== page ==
Cities can be safe havens for endangered plants and animals

Creating better relationships between people and nature is the first step to bringing animals back to our cities.

In the grassy bush of the Adelaide Hills Barossa Valley, a feathery bird no bigger than a ping-pong ball hops along an unmarked trail – a magnificent nymph. Probably because it has been named Australia’s bird of the year on several occasions, proudly puffed navy feathers. Contrasting with the muted greens and browns of the land, it’s hard to miss the striking blue cap adorning its head – a promising result of the South Australian government’s conservation efforts.

But further south-west of Adelaide is a less habitable place for little bluebirds. Cities are hotspots for endangered plants and animals. The habitats of some of the most critically endangered plants, animals, and even entire ecosystems are being destroyed at an alarming rate to accommodate urban sprawl. Australia’s urbanization has increased steadily since 2002, reaching its highest growth rate in 2020. This growth will continue as nature is cleared to make way for homes, highways, car parks and backyard swimming pools.

As a result, Australian species such as the koala are disappearing before our eyes. So are owls you’ve never heard of, like mighty owls, grass earless dragons, and southern brown bandits. Or wildflowers like sunny diuris orchids and buttonholes.

But it shouldn’t be like that. Creating urban environments that preserve biodiversity through careful planning, design and architecture can bring nature back into our cities. With some policy rethinking and smart designs, cities can become safe havens for species to thrive and recover.

An important first step is to rethink the way nature is considered in urban planning. Rather than viewing nature as a constraint or a “problem” to be solved, it can be an important asset and opportunity. It is a valuable resource to preserve and maximize at all stages of planning and design. This means careful regulation to ensure the conservation of the remaining natural resources, from vegetation to individual trees. Otherwise, it is very easy to remove vegetation to make way for development.

Reducing the impacts of development and creating better relationships between people and nature is the first step in biodiversity-sensitive urban designs. New developments should assess the presence of threatened ecological species in the area and retain existing native plants and vegetation as much as possible during development.

Working with developers, designers, councils, community groups and Traditional Owners to select species to target will help with conservation. Species may be selected for their charismatic or cultural significance. Or they provide an important ecosystem service like pollination. The cities of Melbourne and Adelaide, for example, have opted for vegetation that will improve bird habitats like a grand fairy tale.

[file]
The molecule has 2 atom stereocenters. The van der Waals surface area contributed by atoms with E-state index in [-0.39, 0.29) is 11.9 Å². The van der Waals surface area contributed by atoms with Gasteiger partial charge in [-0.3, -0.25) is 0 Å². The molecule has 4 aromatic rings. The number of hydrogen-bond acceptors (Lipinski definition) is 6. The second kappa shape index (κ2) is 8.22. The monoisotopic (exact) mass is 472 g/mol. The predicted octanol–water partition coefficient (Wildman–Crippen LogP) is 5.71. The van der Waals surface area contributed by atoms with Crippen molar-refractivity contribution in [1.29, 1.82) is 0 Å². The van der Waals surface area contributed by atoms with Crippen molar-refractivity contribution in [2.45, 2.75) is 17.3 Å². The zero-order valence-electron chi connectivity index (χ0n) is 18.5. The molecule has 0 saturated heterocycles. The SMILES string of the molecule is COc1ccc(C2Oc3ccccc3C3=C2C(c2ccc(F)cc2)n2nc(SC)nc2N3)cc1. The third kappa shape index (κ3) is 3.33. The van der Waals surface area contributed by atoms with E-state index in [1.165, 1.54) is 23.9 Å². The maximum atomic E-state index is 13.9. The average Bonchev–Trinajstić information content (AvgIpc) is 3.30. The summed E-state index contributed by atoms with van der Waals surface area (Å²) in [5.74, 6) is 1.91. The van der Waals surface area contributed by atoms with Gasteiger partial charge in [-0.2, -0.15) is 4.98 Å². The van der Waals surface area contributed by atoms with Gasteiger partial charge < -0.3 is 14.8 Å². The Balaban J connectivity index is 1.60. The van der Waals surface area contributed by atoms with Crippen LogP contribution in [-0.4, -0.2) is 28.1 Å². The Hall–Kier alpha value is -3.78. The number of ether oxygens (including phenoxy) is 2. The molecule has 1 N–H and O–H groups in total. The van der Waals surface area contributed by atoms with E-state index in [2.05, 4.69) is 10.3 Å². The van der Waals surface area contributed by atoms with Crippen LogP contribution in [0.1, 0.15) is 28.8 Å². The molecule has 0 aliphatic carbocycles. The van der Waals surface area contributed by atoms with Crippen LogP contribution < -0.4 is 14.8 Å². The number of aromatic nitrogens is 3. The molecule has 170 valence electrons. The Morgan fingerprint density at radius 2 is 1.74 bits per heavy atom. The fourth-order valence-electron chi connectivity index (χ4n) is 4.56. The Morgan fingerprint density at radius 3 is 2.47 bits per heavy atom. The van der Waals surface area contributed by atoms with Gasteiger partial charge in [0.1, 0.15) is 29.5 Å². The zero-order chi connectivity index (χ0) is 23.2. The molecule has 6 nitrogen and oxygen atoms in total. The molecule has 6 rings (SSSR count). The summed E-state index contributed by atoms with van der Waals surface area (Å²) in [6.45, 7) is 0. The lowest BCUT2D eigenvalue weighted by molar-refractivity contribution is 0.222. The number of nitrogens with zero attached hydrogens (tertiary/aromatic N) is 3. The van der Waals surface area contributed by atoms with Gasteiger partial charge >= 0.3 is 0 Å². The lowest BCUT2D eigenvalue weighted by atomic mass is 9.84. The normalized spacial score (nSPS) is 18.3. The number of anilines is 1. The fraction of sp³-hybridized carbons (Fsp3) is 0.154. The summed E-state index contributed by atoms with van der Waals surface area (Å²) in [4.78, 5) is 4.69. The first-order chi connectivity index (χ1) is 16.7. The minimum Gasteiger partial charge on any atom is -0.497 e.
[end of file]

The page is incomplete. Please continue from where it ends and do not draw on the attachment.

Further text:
Cities can be hostile places for plants and animals. The next step is to think about how they will have food, shelter and water to stay away from threats and predators. In many cases, planting native plants can provide much-needed food and shelter. In addition, new solutions such as biodiverse green roofs, living boxes and insect hotels can also provide food and shelter for a range of animals in cities. Stormwater runoff, which can negatively impact native plants and animals such as frogs, can be reduced with vegetation and rain gardens. Space is highly contested in cities, so finding places where vegetation can benefit people and biodiversity is important.

Installing bird-friendly glazing can stop bird collisions from killing or injuring them, and wildlife-friendly lighting is designed to be safe for light-sensitive species like moths. Incorporating bird nest boxes into the exterior walls of buildings provides safe homes and can encourage breeding. Road underpasses can also keep animals safe from cars.

Nature in cities offers a number of additional benefits for endangered species and people. Indigenous biodiversity can create a unique sense of place and is an important opportunity to connect with and respect First Nations history and culture. ‘Everyday nature’ offers remarkable physical and mental well-being benefits and can help make our cities more resilient to extreme weather events such as heat waves, storms and floods. While remnant vegetation, parkland, and waterways are key elements of the ecological network, biodiversity-sensitive urban design also emphasizes the potential of the built components of our cities to provide critical resources for other species. Other opportunities for people and other species to integrate nature include streetscapes, courtyards, green walls, green roofs, roundabouts, pop-up parks, schoolyards, transportation routes, and office building courtyards.

(This story was not edited by Devdiscourse staff and was automatically generated from a syndicated feed.)


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